Diskussion:Lösungsvorschlag Information Security FS16
The previous answer T was changed to F because WEP is not insecure due to its use of RC4. Although RC4 has some problems, the lecture slides on Stream Ciphers  state on the third last slide: "RC4 is still 'rather' secure, if used in a correct way." and they hint a few slides earlier that the real problem is how RC4 is implemented, in particular the problems come from its initially small key size of 40 bits that could be brute forced (but that was raised to 104 bits) and it's small set of 24 bit long IV's that is "exhausted in half a day [...] with 5Mbps bandwidth". This also corresponds to the german Wikipedia article on WEP  that states "most attacks abuse the vulnerability of the very short 24 bit initialisation vector IV"
From the slides (topic3, slide 80): the expected number of false positives is 2^2n * 2^(-2n) = 1. An additional pair (x,y) allows to eliminate the false positive.
Note that in the slides block length and the key length are assumed to be the same which is not the case in this exercise
I believe some answers provided may be errors. Here is the list :
1 True or False
b) F => I believe it's true. Negligibility is blurry in this context, because it's relative (at least of what I know, something is negligible TO something.) I assume the question is "x^-1000" negligible to x ? And the limit in infinity of x^-1000/x is 0. Which shows that x^-1000 is negligible to x. (We would write x^-100 = o(x) )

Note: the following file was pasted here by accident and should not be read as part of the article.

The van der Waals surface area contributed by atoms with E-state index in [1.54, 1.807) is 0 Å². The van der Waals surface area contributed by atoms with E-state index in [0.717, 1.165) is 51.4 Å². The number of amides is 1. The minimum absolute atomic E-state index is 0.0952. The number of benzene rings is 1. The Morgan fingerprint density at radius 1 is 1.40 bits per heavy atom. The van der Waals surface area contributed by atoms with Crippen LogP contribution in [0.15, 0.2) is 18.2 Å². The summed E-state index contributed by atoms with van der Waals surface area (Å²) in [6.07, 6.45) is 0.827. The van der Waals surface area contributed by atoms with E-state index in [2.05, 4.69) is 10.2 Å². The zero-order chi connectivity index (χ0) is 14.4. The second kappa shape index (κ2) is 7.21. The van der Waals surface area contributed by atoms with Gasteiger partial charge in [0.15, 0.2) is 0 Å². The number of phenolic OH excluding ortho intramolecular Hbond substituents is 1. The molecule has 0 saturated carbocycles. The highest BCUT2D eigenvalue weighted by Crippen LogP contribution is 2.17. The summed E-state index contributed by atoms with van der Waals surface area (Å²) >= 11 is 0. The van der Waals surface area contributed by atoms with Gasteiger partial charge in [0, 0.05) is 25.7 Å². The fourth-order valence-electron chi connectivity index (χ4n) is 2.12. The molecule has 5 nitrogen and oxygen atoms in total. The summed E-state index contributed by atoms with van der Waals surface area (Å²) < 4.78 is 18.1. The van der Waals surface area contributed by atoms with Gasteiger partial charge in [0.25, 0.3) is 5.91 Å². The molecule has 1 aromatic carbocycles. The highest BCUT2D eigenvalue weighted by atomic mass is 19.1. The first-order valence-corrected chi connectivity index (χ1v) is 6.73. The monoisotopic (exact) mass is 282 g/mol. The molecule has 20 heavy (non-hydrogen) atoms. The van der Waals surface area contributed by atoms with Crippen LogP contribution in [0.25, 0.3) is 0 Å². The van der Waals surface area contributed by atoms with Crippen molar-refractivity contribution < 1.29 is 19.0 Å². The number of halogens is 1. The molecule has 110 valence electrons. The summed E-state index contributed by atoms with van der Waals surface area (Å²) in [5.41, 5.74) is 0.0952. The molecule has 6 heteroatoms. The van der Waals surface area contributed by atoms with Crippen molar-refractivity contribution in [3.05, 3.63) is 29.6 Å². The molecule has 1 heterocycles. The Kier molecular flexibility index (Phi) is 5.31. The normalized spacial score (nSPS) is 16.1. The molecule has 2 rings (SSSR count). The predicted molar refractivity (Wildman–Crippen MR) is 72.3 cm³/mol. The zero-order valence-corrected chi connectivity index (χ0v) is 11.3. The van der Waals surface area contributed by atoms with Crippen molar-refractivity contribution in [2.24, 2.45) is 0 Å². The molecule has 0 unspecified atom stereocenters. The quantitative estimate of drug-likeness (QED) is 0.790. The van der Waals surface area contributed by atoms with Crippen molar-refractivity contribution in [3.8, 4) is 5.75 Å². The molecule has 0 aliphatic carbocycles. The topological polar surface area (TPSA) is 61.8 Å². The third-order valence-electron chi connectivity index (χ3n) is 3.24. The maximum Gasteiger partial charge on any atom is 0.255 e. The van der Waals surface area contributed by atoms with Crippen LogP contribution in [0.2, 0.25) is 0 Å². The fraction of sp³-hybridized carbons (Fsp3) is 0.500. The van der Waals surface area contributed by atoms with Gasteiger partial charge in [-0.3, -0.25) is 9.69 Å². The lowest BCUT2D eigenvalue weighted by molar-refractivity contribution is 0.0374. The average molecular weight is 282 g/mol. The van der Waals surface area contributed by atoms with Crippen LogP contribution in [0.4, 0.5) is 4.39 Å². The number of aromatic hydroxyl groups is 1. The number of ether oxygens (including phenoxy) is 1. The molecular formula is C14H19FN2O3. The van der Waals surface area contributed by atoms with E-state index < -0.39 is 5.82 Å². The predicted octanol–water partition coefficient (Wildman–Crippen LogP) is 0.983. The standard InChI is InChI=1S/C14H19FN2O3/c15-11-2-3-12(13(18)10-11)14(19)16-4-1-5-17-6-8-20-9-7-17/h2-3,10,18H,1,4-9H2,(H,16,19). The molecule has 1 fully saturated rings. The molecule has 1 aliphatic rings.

c) F => I believe it's true. As no information is given on the IV (it may change, or not) and because CBC is deterministic, with the same encryption key. I see no reason why it would be different. (Assuming we are talking about a block Cipher in CBC mode)
Comment: The original solution is correct here as well. Even assuming no IV is used or it is not changed, the same block may appear at different positions in different messages. This means that it is xored with different other blocks and its encryption differs. --Aecturus (Diskussion) 11:53, 7. Aug. 2018 (CEST)
9 is incomplete
c : is valid (similar trace)
d : is invalid (no occurence of K2 in A)
10 Secrecy has errors in (a)
i) F => I believe it's true. A is sure that B ONLY can decrypt it. B has absolutely no guarantee that A sent this message. Therefore, an adversary may have sent this message, and so m is not secret. The claim is invalid.
ii) F => Ok.
iii) T => I believe it's false. B has no guarantee that A sent this message. Therefore, there is no secrecy on m for B. (See mod3-protocol-properties.pdf slide 41)
PK(A): The protocol is not functional => Ok.
i) F => Ok.
ii) F => Ok.
iii) T => Ok. As we consider the key Kab is previously shared with both party and so is secret.